The statement also urged that “[t]he overall decline in global nuclear arsenals achieved since the end of the Cold War must continue and not be reversed” and encouraged others to adopt nuclear stockpile transparency measures. It called on “China and Russia to engage substantively in relevant multilateral and bilateral forums, in line with their obligations under the NPT, including Article VI.” That article commits states-parties to “pursue negotiations in good faith on effective measures relating to cessation of the nuclear arms race at an early date and to nuclear disarmament.”
The leaders reiterated support for “the immediate commencement of long overdue negotiations of a treaty banning the production of fissile material for use in nuclear weapons or other nuclear explosive devices,” but failed to spell out a new strategy to break the diplomatic logjam at the Conference on Disarmament that has blocked these talks for years.
The leaders repeated the quarter-century-old refrain that bringing the Comprehensive Test Ban Treaty into force “is another urgent matter.” The United States is one of eight countries that still must ratify the 1996 agreement.
In a reference to North Korea’s advancing nuclear and missile programs and Iran’s growing capability to enrich uranium absent a return to compliance with the 2015 Joint Comprehensive Plan of Action, the leaders declared that “[a] world without nuclear weapons cannot be achieved without nuclear non-proliferation.”
Daniel Hogsta, interim executive director of the International Campaign to Abolish Nuclear Weapons, who was in Hiroshima with other civil society disarmament campaigners, welcomed Kishida's effort to focus attention on the risks of nuclear weapons, but criticized the statement for its lack of new proposals.
“Simply pointing fingers at Russia and China is insufficient,” Hogsta said on May 21. “We need the G-7 countries, which all either possess, host, or endorse the use of nuclear weapons, to step up and engage the other nuclear powers in disarmament talks if we are to reach [the] goal of a world without nuclear weapons.”
Representatives of the hibakusha were even less satisfied. “Nuclear weapons are an absolute evil that cannot coexist with humans,” said Jiro Hamasumi, an assistant secretary-general of the Japan Confederation of A- and H-Bomb Sufferers Organizations, at a May 21 press conference. “As a survivor of an atomic bombing, I am outraged,” he said, referring to the fact that the statement did not mention the survivors and backed the concept of nuclear deterrence.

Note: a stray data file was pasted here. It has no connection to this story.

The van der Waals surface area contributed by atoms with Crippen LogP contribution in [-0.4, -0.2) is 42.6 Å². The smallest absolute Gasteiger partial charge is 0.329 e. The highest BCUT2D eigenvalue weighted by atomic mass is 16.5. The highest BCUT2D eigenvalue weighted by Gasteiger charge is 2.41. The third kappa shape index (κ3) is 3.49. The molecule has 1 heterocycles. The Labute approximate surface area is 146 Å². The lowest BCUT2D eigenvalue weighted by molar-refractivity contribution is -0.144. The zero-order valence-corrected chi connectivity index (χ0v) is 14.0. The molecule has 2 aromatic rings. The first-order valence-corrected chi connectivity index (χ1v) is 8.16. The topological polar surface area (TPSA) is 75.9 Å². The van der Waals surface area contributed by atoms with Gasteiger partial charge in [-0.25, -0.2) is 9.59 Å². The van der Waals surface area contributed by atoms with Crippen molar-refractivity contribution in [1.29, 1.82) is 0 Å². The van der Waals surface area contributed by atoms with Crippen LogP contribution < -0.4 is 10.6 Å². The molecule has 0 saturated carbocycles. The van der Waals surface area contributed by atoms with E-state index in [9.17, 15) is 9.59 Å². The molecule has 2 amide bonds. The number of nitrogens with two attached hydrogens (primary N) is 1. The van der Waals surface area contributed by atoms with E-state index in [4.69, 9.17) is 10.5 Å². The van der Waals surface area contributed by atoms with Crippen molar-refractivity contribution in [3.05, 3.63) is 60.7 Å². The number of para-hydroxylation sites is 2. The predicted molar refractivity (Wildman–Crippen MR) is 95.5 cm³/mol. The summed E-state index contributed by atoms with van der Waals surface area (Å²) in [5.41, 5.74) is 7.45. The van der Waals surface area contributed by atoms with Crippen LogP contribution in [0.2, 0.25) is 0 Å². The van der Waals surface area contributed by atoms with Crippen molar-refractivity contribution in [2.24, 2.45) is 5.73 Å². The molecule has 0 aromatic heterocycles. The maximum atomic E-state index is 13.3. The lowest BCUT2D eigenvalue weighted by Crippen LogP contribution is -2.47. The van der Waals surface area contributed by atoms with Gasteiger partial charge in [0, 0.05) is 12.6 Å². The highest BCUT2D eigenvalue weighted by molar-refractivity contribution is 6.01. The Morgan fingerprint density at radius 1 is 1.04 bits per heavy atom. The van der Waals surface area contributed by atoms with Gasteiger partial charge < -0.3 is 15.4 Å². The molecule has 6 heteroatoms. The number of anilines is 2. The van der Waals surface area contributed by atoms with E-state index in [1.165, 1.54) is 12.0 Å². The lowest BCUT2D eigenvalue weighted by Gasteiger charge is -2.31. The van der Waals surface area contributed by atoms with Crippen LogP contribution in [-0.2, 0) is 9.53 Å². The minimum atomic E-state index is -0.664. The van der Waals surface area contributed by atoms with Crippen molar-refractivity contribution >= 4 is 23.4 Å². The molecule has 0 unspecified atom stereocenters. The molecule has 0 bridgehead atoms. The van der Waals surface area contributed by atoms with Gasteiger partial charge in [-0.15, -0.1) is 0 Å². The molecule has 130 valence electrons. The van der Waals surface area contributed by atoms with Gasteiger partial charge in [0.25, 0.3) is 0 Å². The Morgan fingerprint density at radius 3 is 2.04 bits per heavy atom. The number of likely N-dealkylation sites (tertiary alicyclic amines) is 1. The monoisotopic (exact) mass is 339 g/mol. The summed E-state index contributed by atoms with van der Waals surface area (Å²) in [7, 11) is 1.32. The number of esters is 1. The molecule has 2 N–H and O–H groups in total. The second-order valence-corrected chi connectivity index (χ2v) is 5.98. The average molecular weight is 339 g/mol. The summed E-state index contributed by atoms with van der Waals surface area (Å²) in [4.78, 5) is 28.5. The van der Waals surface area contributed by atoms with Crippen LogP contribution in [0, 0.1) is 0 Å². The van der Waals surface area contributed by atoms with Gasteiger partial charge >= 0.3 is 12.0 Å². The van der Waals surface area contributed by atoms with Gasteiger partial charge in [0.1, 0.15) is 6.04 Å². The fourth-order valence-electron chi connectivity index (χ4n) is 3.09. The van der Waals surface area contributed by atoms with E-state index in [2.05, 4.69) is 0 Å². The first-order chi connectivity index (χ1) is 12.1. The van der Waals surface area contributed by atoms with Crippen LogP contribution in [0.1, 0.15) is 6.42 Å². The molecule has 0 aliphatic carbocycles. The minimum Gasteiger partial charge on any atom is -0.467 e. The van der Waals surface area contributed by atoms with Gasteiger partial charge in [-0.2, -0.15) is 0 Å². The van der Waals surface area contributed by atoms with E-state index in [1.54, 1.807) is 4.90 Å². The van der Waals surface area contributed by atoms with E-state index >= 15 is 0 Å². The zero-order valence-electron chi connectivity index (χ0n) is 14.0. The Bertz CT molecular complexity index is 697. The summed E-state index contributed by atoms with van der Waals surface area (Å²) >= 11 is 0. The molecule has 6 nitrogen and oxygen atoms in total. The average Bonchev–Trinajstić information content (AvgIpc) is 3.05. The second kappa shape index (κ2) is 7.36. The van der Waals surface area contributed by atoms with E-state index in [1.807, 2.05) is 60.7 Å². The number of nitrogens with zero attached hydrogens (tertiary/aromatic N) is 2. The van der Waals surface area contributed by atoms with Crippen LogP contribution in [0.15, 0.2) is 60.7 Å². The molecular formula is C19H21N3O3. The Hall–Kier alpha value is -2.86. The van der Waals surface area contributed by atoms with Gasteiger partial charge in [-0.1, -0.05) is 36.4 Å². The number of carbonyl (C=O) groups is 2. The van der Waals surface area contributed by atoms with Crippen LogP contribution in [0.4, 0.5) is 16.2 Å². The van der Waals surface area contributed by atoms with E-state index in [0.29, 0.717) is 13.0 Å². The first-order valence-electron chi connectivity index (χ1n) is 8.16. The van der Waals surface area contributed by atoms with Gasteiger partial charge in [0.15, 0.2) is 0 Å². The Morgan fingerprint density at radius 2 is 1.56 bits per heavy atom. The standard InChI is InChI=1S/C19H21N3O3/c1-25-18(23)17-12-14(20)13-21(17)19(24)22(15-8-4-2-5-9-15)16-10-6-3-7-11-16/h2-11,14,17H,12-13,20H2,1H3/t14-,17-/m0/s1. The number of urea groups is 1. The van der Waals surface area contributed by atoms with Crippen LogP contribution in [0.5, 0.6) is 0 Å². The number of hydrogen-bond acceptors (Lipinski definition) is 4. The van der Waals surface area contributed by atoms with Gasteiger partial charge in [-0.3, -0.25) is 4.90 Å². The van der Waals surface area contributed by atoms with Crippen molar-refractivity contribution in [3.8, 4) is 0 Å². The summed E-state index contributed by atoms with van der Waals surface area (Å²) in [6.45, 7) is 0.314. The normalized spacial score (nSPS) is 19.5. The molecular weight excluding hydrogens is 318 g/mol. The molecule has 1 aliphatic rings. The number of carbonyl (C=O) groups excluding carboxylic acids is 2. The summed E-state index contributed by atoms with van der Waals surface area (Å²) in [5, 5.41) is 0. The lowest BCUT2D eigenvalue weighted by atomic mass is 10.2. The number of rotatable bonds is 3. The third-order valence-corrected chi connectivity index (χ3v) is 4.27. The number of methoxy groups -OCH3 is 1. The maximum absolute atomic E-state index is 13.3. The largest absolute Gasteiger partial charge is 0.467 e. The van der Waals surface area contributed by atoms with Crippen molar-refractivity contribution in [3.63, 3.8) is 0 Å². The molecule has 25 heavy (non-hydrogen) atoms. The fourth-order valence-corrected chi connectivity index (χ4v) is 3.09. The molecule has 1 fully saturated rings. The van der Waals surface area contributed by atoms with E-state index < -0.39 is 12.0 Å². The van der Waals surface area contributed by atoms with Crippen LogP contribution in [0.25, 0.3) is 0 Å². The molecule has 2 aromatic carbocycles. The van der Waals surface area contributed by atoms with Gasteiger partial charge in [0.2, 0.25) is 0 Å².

Hiroshi Harada, a hibakusha and a former director of the sufferers’ organization, told National Public Radio that museum exhibits cannot possibly tell the whole story. “If we were to reproduce the situation of that time, no one, including myself, would be able to enter the museum,” he said.
Harada said he read the messages left by the leaders after their visit “but they were superficial. What we expect is not only their messages, but also their actions, after they return to their own countries.”
In a joint appeal coordinated by the European Leadership Network and the Asia Pacific Leadership Network, more than 250 civil society leaders from more than 50 countries, including 26 former foreign and defense ministers and six former heads of state, called on Russia and the United States “to compartmentalize nuclear arms control.”
The group urged Moscow and Washington to pledge “that they will not exceed the [New Strategic Arms Reduction Treaty] New START limits on deployed nuclear forces,” which thus far have not been violated, and pursue “good faith negotiations on a successor framework for New START before its expiration in 2026.”
At Kishida’s initiative, other key global leaders, including from Australia, Brazil, nuclear-armed India, Indonesia, and South Korea, joined the summit and visited the atomic bomb museum. Guterres also participated.
Indonesian President Joko Widodo told The Asahi Shimbun on May 18, “The Indonesian position is clear and firm. Nuclear weapons must be destroyed because they are a threat in the world.” Indonesia and Brazil are supporters of the 2017 Treaty on the Prohibition of Nuclear Weapons, which was not referenced in any official G-7 statement.
Ukrainian President Volodymyr Zelenskyy, another invitee, used the visit to seek further Western military aid to thwart Russia's assault on his country. He thanked Biden and other G-7 leaders for their support, including plans for the transfer of U.S.-made F-16 jets. Biden recently pledged to help train Ukrainian pilots to fly the aircraft.
Zelenskyy said Russia must abandon its “nuclear blackmail of the world.”
“It wouldn’t be fair to compare, but I would tell you sincerely that the pictures of Hiroshima in ruins reminded me of Bakhmut and other similar towns and settlements in Ukraine. They are also totally destroyed. There’s nothing there,” Zelenskyy said at a news conference after the meeting ended.
“The international community stands at a turning point in history, witnessing Russia's desire to unilaterally change the status quo by force,” Kishida said in summit closing remarks on May 21.
“The threat, much less the use, of nuclear weapons to change the status quo by force is not acceptable,” he added.